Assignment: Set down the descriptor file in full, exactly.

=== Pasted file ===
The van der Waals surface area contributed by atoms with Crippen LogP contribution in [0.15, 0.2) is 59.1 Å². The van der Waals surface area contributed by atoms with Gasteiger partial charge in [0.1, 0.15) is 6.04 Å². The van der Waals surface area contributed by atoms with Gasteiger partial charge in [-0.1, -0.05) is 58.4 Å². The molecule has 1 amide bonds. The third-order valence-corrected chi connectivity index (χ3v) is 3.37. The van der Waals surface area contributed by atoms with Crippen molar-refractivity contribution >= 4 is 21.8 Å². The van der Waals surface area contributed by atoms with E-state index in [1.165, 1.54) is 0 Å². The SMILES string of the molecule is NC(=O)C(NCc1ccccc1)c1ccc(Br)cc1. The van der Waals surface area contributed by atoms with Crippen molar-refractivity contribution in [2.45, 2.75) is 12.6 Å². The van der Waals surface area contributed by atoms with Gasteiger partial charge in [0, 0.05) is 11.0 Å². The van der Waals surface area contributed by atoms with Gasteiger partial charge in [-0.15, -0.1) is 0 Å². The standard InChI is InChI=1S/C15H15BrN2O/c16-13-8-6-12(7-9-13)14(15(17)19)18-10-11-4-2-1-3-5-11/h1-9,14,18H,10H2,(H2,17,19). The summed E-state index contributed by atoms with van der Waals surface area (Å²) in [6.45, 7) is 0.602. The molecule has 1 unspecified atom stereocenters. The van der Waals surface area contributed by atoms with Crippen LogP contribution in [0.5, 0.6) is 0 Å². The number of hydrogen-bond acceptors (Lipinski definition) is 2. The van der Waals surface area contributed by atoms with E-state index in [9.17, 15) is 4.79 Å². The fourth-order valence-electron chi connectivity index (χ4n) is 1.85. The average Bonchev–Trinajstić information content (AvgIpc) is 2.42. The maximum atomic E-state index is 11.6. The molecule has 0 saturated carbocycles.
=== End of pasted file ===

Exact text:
The van der Waals surface area contributed by atoms with Crippen LogP contribution in [0.15, 0.2) is 59.1 Å². The van der Waals surface area contributed by atoms with Gasteiger partial charge in [0.1, 0.15) is 6.04 Å². The van der Waals surface area contributed by atoms with Gasteiger partial charge in [-0.1, -0.05) is 58.4 Å². The molecule has 1 amide bonds. The third-order valence-corrected chi connectivity index (χ3v) is 3.37. The van der Waals surface area contributed by atoms with Crippen molar-refractivity contribution >= 4 is 21.8 Å². The van der Waals surface area contributed by atoms with E-state index in [1.165, 1.54) is 0 Å². The SMILES string of the molecule is NC(=O)C(NCc1ccccc1)c1ccc(Br)cc1. The van der Waals surface area contributed by atoms with Crippen molar-refractivity contribution in [2.45, 2.75) is 12.6 Å². The van der Waals surface area contributed by atoms with Gasteiger partial charge in [0, 0.05) is 11.0 Å². The van der Waals surface area contributed by atoms with Gasteiger partial charge in [-0.15, -0.1) is 0 Å². The standard InChI is InChI=1S/C15H15BrN2O/c16-13-8-6-12(7-9-13)14(15(17)19)18-10-11-4-2-1-3-5-11/h1-9,14,18H,10H2,(H2,17,19). The summed E-state index contributed by atoms with van der Waals surface area (Å²) in [6.45, 7) is 0.602. The molecule has 1 unspecified atom stereocenters. The van der Waals surface area contributed by atoms with Crippen LogP contribution in [0.5, 0.6) is 0 Å². The number of hydrogen-bond acceptors (Lipinski definition) is 2. The van der Waals surface area contributed by atoms with E-state index in [9.17, 15) is 4.79 Å². The fourth-order valence-electron chi connectivity index (χ4n) is 1.85. The average Bonchev–Trinajstić information content (AvgIpc) is 2.42. The maximum atomic E-state index is 11.6. The molecule has 0 saturated carbocycles.